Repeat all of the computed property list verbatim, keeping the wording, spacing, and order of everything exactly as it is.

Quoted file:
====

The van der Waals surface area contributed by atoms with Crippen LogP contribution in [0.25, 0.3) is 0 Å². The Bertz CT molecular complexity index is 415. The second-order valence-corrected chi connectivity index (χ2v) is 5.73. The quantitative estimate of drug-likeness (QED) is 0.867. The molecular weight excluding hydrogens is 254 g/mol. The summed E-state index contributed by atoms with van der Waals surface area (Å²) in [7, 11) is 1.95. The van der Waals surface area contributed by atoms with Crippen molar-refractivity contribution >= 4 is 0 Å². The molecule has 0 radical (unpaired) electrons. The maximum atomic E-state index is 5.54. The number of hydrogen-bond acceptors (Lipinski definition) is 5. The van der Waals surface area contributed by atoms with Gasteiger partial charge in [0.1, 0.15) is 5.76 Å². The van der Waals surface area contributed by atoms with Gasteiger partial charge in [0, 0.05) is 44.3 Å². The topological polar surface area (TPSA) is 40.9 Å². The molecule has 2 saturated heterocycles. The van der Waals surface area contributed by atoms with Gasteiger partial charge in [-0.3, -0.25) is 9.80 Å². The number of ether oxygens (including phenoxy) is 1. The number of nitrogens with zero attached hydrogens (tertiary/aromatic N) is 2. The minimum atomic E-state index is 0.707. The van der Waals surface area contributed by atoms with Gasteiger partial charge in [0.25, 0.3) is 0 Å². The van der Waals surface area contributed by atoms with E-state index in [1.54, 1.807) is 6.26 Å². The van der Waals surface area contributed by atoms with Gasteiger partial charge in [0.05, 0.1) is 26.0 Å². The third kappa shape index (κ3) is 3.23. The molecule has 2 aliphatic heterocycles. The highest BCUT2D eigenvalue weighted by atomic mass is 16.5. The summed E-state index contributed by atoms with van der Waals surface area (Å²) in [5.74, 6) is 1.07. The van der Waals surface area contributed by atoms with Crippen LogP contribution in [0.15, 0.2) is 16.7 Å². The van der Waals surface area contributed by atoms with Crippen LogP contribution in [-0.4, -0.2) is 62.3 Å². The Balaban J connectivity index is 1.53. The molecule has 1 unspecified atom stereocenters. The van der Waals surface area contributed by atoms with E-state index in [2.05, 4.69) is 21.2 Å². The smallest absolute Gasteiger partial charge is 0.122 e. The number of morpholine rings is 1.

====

The van der Waals surface area contributed by atoms with Crippen LogP contribution in [0.25, 0.3) is 0 Å². The Bertz CT molecular complexity index is 415. The second-order valence-corrected chi connectivity index (χ2v) is 5.73. The quantitative estimate of drug-likeness (QED) is 0.867. The molecular weight excluding hydrogens is 254 g/mol. The summed E-state index contributed by atoms with van der Waals surface area (Å²) in [7, 11) is 1.95. The van der Waals surface area contributed by atoms with Crippen molar-refractivity contribution >= 4 is 0 Å². The molecule has 0 radical (unpaired) electrons. The maximum atomic E-state index is 5.54. The number of hydrogen-bond acceptors (Lipinski definition) is 5. The van der Waals surface area contributed by atoms with Gasteiger partial charge in [0.1, 0.15) is 5.76 Å². The van der Waals surface area contributed by atoms with Gasteiger partial charge in [0, 0.05) is 44.3 Å². The topological polar surface area (TPSA) is 40.9 Å². The molecule has 2 saturated heterocycles. The van der Waals surface area contributed by atoms with Gasteiger partial charge in [-0.3, -0.25) is 9.80 Å². The number of ether oxygens (including phenoxy) is 1. The number of nitrogens with zero attached hydrogens (tertiary/aromatic N) is 2. The minimum atomic E-state index is 0.707. The van der Waals surface area contributed by atoms with Gasteiger partial charge in [0.25, 0.3) is 0 Å². The van der Waals surface area contributed by atoms with E-state index in [1.54, 1.807) is 6.26 Å². The van der Waals surface area contributed by atoms with Gasteiger partial charge in [0.05, 0.1) is 26.0 Å². The third kappa shape index (κ3) is 3.23. The molecule has 2 aliphatic heterocycles. The highest BCUT2D eigenvalue weighted by atomic mass is 16.5. The summed E-state index contributed by atoms with van der Waals surface area (Å²) in [5.74, 6) is 1.07. The van der Waals surface area contributed by atoms with Crippen LogP contribution in [0.15, 0.2) is 16.7 Å². The van der Waals surface area contributed by atoms with Crippen LogP contribution in [-0.4, -0.2) is 62.3 Å². The Balaban J connectivity index is 1.53. The molecule has 1 unspecified atom stereocenters. The van der Waals surface area contributed by atoms with E-state index in [2.05, 4.69) is 21.2 Å². The smallest absolute Gasteiger partial charge is 0.122 e. The number of morpholine rings is 1.